Page 547 29 C.F.R. Cum. Supp. § 541.1, 5 Fed. Reg. 4077 (Regulations of the Administrator, Wage and Hour Division, U.S. Dept. of Labor, Oct. 24, 1940, amended Jan. 16, 1942) provides as follows:
"§ 541.1 Executive.
"The term `employee employed in a bona fide executive . . . Page 547 capacity' in section 13(a)(1) of the Act shall mean any employee
"(a) whose primary duty consists of the management of the establishment in which he is employed or of a customarily recognized department or subdivision thereof, and
"(b) who customarily and regularly directs the work of other employees therein, and
"(c) who has the authority to hire or fire other employees or whose suggestions and recommendations as to the hiring or firing and as to the advancement and promotion or any other change of status of other employees will be given particular weight, and
"(d) who customarily and regularly exercises discretionary powers, and
"(e) who is compensated for his services on a salary basis at not less than $30 per week (exclusive of board, lodging, or other facilities), and
"(f) whose hours of work of the same nature as that performed by nonexempt employees do not exceed 20 percent of the number of hours worked in the workweek by the nonexempt employees under his direction; provided that this subsection (f) shall not apply in the case of an employee who is in sole charge of an independent establishment or a physically separated branch establishment."
There was evidence to the following effect. Respondent operates at Elyria, Ohio, a plant engaged in the production of small motors and plastic products. Part of this plant consists of a powerhouse containing a boiler room and engine room. In the former are four boilers. These supply the steam required to drive three large electrical generators which are the source of power for the entire plant, and to create the high steam-pressures and air-pressures employed in molding plastics. In the engine room, besides the generators, are compressors, engines, and other equipment. All this machinery, in both rooms, constitutes an interrelated and interdependent system. It must be carefully and skillfully tended at all times in order to maintain the power and pressure required for continuous 24-hour operation of the plant, to avoid damage to the tremendous investment in the machinery itself, and to guard against the fearful consequences of an explosion.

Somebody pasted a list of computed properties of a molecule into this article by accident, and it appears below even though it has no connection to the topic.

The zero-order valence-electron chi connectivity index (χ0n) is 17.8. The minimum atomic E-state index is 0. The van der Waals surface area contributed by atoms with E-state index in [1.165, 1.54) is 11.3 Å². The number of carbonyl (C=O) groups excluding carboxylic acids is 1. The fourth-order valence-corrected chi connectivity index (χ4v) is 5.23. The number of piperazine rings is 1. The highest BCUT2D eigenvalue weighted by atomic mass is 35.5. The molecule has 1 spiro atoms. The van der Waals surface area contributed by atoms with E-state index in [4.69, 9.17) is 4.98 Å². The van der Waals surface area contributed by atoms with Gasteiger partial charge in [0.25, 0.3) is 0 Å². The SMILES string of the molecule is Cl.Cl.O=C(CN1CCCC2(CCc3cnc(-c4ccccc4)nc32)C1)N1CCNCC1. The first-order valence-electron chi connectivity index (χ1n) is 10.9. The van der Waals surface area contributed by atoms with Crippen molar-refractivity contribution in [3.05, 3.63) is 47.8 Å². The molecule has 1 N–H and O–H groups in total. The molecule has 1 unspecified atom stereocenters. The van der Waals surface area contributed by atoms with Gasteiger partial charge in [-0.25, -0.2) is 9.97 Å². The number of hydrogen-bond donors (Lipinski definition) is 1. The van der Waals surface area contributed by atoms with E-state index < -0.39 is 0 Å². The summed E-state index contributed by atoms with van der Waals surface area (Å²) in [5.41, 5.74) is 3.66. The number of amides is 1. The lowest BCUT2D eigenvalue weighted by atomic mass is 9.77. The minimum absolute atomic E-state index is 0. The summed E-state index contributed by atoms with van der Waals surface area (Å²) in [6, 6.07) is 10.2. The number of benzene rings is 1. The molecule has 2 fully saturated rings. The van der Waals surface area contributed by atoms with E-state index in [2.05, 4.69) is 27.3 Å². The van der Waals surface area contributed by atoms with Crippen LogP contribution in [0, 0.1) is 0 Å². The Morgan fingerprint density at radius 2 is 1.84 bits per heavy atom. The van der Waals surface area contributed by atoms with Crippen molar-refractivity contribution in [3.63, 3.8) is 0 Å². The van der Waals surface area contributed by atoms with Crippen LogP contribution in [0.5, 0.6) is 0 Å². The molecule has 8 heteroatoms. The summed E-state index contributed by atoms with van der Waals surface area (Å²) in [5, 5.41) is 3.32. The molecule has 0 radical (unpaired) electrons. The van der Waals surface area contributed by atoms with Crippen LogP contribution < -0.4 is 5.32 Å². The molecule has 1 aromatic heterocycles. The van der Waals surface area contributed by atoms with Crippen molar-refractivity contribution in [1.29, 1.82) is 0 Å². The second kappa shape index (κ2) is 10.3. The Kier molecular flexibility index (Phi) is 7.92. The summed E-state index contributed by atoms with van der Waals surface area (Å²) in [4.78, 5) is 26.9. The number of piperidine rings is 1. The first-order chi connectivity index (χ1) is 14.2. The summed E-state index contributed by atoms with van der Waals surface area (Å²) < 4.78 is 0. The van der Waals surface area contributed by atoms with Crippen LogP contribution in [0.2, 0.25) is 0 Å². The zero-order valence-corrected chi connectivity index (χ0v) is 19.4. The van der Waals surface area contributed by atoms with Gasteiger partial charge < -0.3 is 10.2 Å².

During the period covered by the evidence, the powerhouse was manned by the following personnel. At the top was the chief engineer, who apparently adhered to no precise duty-hours, but was customarily present most of the morning and afternoon and subject to call, in the event of an emergency, twenty-four hours a day. Directly under and responsible to him were the three "operating engineers" whose status is in issue. They worked consecutive eight or eight and one-half hour shifts, one of them being present in the powerhouse at all times. Finally, there were an unspecified number of firemen and coal-passers, who, collectively, were also on twenty-four hour duty.
The engineers in question were paid regular monthly salaries of more than $200 per month, for which they regularly worked six-shift weeks. They received sick leave, vacations with pay, bonuses, insurance, and pension rights usually reserved for supervisory employees.
The engineers were in charge of the powerhouse and performed the duties generally incident to direct supervision of a highly mechanized operation. Respondent's vice president and factory manager testified that they acted as foremen of the firemen and coal-passers. This testimony was corroborated by other facts. In July, 1944, two months before the complaint in this case was filed, the engineers signed agreements with respondent stating their desire "to be regarded as Foremen, as in the past, with Foremen privileges and continue on a salary basis." Three weeks later the International Brotherhood of Firemen, Oilers and Helpers abandoned a long-contested claim of right to represent the engineers, thereby formally recognizing their supervisory status. Indeed, the nature of the operations in the powerhouse was such that the immediate and continuous supervision of trained persons was indispensable, and there were concededly no other employees to give such supervision. The engineers were required to maintain constant observation of all machinery in the powerhouse, and to make regular inspections and necessary repairs. In addition they were required to spend a small part of their time in oiling and cleaning the engines.